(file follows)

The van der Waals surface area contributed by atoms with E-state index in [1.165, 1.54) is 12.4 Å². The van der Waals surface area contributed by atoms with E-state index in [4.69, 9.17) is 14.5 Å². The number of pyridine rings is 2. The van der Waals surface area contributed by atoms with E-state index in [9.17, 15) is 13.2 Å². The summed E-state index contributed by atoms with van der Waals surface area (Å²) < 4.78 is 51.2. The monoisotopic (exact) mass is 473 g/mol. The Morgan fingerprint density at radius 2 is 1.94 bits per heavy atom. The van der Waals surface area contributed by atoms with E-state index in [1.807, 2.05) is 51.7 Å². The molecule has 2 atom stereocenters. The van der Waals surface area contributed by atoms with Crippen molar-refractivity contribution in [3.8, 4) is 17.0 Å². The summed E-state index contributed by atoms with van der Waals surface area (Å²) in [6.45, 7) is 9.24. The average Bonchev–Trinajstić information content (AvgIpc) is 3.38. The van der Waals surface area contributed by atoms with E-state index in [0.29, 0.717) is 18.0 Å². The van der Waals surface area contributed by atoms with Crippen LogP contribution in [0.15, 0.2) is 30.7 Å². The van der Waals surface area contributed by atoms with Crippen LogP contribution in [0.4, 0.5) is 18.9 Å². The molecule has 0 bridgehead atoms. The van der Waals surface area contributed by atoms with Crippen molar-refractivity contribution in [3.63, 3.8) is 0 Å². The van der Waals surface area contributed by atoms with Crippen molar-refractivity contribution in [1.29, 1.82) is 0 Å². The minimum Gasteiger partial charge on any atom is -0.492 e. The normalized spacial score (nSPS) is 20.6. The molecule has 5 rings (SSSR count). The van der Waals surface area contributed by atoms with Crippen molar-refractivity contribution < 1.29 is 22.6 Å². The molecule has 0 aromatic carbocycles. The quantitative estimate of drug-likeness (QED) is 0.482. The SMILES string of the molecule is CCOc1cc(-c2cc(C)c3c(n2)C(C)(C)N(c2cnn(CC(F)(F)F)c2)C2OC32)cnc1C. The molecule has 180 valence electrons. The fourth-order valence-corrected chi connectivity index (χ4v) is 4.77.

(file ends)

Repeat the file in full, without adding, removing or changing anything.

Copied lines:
The van der Waals surface area contributed by atoms with E-state index in [1.165, 1.54) is 12.4 Å². The van der Waals surface area contributed by atoms with E-state index in [4.69, 9.17) is 14.5 Å². The number of pyridine rings is 2. The van der Waals surface area contributed by atoms with E-state index in [9.17, 15) is 13.2 Å². The summed E-state index contributed by atoms with van der Waals surface area (Å²) < 4.78 is 51.2. The monoisotopic (exact) mass is 473 g/mol. The Morgan fingerprint density at radius 2 is 1.94 bits per heavy atom. The van der Waals surface area contributed by atoms with E-state index in [1.807, 2.05) is 51.7 Å². The molecule has 2 atom stereocenters. The van der Waals surface area contributed by atoms with Crippen molar-refractivity contribution in [3.8, 4) is 17.0 Å². The summed E-state index contributed by atoms with van der Waals surface area (Å²) in [6.45, 7) is 9.24. The average Bonchev–Trinajstić information content (AvgIpc) is 3.38. The van der Waals surface area contributed by atoms with E-state index in [0.29, 0.717) is 18.0 Å². The van der Waals surface area contributed by atoms with Crippen LogP contribution in [0.15, 0.2) is 30.7 Å². The van der Waals surface area contributed by atoms with Crippen LogP contribution in [0.4, 0.5) is 18.9 Å². The molecule has 0 bridgehead atoms. The van der Waals surface area contributed by atoms with Crippen molar-refractivity contribution in [3.63, 3.8) is 0 Å². The van der Waals surface area contributed by atoms with Crippen molar-refractivity contribution in [1.29, 1.82) is 0 Å². The minimum Gasteiger partial charge on any atom is -0.492 e. The normalized spacial score (nSPS) is 20.6. The molecule has 5 rings (SSSR count). The van der Waals surface area contributed by atoms with Crippen molar-refractivity contribution < 1.29 is 22.6 Å². The molecule has 0 aromatic carbocycles. The quantitative estimate of drug-likeness (QED) is 0.482. The SMILES string of the molecule is CCOc1cc(-c2cc(C)c3c(n2)C(C)(C)N(c2cnn(CC(F)(F)F)c2)C2OC32)cnc1C. The molecule has 180 valence electrons. The fourth-order valence-corrected chi connectivity index (χ4v) is 4.77.